Antwerp is the historic heart of Flanders in Northern Belgium and famous as the birthplace of two Old Masters, Rubens and Van Dyck. Today, two young masters are dedicating themselves to what they consider a "new form of art" - capturing the beauty of the city's architecture with detailed 3D models via Google Earth. Instead of layering oil paint on stretched canvases, they are using digital photographs and Google SketchUp. Nick, or SittingDuck (his Google 3D Warehouse handle) started modeling for Google Earth after seeing the amazing models created by KR= (Chris) of some of Antwerp's landmark buildings.
"I got really excited when I saw the models that Chris had done in Antwerp," Nick said. "The truth is, I was supposed to be studying for my college exams, but found modeling to be a lot more fun. Ha, it's funny that the first model I made was purely to procrastinate on cramming for my exams. Since then, it's turned into a kind of obsession. My approach to modeling has changed over time too. At first, I was putting up models as fast as I could make them, but in part because Chris' models were so carefully done, I put in more time and attention."
Nick and Chris have completed a good deal of the historic center of the Antwerp. Chris' spectacular model of the main Cathedral of Our Lady is a focal point for this area.
The Cathedral of our Lady was under construction for more than 170 years so the fact that it took Chris more than six months to photograph and model the cathedral for Google Earth may not seem like too much time. But, Chris' beautiful work speaks for itself. The cathedral is now recognized as part of the World Heritage Site and the model certainly does it justice.
Even with less majestic subject matter, the quality of the work done by Chris and Nick is remarkable. "So much depends on the photographs you take of the building facades," Nick continued. "Antwerp is tricky, the town has grown organically from the center for over a 1,000 years and it's filled with irregular narrow streets and alleys where you can often only stand about 5 meters away from the facade you want to photograph. So I'll shoot multiple pictures of the building and stitch them together with PTgui. You always want to be sure to catch the buildings in strong natural light. I will also do some color adjustments in Photoshop, but strong light is key. It's what makes the models come to life."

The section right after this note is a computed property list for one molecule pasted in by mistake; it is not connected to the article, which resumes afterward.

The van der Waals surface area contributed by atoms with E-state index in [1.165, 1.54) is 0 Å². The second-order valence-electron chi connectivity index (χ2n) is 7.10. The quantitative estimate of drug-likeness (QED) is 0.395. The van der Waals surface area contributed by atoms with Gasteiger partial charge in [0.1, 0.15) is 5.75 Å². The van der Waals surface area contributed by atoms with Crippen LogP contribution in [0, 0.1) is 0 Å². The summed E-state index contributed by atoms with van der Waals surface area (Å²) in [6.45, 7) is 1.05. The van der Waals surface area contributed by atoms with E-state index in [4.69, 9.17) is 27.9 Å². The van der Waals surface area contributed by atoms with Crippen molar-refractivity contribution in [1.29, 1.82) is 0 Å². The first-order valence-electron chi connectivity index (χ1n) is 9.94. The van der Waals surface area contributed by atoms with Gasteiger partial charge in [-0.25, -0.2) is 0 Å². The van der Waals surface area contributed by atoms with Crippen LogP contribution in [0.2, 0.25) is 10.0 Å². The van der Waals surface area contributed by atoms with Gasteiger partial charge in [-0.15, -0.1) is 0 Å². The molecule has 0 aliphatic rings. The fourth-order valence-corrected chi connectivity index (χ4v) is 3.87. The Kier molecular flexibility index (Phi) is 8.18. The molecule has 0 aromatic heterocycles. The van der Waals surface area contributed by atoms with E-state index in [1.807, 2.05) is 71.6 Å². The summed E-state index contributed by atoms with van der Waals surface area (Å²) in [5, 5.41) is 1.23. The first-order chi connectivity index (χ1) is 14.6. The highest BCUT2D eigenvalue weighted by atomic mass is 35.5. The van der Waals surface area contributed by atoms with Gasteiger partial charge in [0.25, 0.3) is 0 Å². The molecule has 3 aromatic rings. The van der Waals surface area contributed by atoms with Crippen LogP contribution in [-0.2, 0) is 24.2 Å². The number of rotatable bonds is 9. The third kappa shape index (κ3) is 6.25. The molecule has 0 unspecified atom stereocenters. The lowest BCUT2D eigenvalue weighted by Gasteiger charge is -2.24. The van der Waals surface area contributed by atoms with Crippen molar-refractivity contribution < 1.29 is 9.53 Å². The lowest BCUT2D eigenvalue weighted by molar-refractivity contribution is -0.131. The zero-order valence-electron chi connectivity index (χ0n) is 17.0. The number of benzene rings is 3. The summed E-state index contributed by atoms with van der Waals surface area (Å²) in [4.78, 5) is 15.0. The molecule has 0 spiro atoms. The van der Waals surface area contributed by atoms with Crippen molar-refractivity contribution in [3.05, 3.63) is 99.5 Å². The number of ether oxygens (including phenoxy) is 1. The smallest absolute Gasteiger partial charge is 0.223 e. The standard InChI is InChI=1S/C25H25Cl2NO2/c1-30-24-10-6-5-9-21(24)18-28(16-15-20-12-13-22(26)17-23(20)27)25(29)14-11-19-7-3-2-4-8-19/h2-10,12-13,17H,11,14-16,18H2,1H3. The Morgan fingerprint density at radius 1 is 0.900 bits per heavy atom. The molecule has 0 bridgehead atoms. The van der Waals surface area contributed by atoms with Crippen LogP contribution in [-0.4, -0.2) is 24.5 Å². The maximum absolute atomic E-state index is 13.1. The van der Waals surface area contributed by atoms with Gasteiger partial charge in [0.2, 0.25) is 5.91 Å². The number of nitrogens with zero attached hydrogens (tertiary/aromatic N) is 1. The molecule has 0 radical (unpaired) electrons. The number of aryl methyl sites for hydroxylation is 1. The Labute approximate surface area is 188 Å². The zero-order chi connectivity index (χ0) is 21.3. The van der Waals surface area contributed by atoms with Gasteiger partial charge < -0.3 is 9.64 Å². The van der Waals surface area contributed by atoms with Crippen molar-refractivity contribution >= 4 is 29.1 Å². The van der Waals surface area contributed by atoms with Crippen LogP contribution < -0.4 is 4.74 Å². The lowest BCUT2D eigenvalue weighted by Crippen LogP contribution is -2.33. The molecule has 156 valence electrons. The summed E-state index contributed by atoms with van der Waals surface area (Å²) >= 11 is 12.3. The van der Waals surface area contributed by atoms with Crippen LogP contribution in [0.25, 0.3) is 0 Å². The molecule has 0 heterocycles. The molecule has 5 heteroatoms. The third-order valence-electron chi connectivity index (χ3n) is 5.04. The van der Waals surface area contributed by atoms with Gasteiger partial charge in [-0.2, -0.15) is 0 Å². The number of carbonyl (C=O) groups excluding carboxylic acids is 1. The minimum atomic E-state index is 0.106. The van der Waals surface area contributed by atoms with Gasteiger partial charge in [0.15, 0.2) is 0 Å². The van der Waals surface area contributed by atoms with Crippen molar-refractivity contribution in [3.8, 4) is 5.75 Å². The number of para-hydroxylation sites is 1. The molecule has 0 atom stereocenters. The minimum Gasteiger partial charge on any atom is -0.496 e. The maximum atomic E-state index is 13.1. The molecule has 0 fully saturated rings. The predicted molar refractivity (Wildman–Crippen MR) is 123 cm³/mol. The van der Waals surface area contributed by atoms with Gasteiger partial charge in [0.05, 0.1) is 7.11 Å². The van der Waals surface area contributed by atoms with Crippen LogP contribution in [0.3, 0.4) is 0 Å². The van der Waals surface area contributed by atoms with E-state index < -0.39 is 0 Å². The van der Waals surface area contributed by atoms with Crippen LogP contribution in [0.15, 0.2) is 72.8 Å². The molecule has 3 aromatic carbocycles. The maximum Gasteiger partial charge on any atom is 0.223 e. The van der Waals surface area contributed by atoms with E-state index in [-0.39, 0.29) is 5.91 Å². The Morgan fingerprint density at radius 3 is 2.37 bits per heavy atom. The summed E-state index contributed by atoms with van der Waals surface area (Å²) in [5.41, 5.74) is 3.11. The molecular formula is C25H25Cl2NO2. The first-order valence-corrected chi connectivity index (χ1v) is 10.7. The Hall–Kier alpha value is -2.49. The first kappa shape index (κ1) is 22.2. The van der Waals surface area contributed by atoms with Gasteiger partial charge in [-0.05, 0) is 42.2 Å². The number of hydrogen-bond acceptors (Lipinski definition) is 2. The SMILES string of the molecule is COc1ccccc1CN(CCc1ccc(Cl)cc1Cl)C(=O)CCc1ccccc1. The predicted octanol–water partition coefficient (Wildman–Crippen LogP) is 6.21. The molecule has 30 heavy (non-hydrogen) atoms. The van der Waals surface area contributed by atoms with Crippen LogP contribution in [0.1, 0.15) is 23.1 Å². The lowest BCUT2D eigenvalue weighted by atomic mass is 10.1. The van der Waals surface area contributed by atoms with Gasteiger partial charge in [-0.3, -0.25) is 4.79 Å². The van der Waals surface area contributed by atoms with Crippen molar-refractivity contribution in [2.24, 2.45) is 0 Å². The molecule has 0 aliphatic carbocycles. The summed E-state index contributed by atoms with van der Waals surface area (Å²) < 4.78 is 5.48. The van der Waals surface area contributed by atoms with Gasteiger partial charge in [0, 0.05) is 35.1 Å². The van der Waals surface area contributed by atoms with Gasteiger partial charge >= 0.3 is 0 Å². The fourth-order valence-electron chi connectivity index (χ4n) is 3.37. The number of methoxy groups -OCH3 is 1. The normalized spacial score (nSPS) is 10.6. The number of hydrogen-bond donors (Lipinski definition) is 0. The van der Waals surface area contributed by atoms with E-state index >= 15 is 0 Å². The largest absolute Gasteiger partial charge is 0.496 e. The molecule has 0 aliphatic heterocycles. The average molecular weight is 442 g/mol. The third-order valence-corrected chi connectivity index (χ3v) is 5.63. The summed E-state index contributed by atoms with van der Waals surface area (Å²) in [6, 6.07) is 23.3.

While Nick feels like the process of modeling is a reward unto itself, both he and Chris were recognized by the Gazet van Antwerpen for the work they are doing. Going forward, they've set a goal of modeling all of Antwerp from the city center outward. They are being guided by the historical perimeter of the city which can still be seen with Google Earth satellite imagery.
"We now have about 30% of the buildings completed that existed inside the 16th century city walls. Some other guys are modeling too. I usually will plan out which area I am doing next, take the bus into the city and set to work taking my photos. I have to say I am also indebted to Magda, my fiance, who rides her bike around town to take pictures for me as well. Depending on the building, I usually will take between 5 and 7 hours per model, it all just depends on what the actual structure is. It is going to take us about a year to finish up and then we will move on to the city limits in the 19th Century."
In the mean time, Nick has completed 100% of a smaller town in Belgium, Fort Lillo.
"It's hard to say exactly why we are doing this. But in part, I have always been into maps, geography and architecture. The process of map making has been very special and challenging, but people really have mapped almost all the world now. Google Earth and 3D are an new extension of that process. A friend once asked my why I spent all this time modeling. I thought, 'why do painters paint, why did the map makers make maps?' This is a combination of both. It's an art form. Chris's modeling work really rises to this level. It's like photorealistic painting in 3D."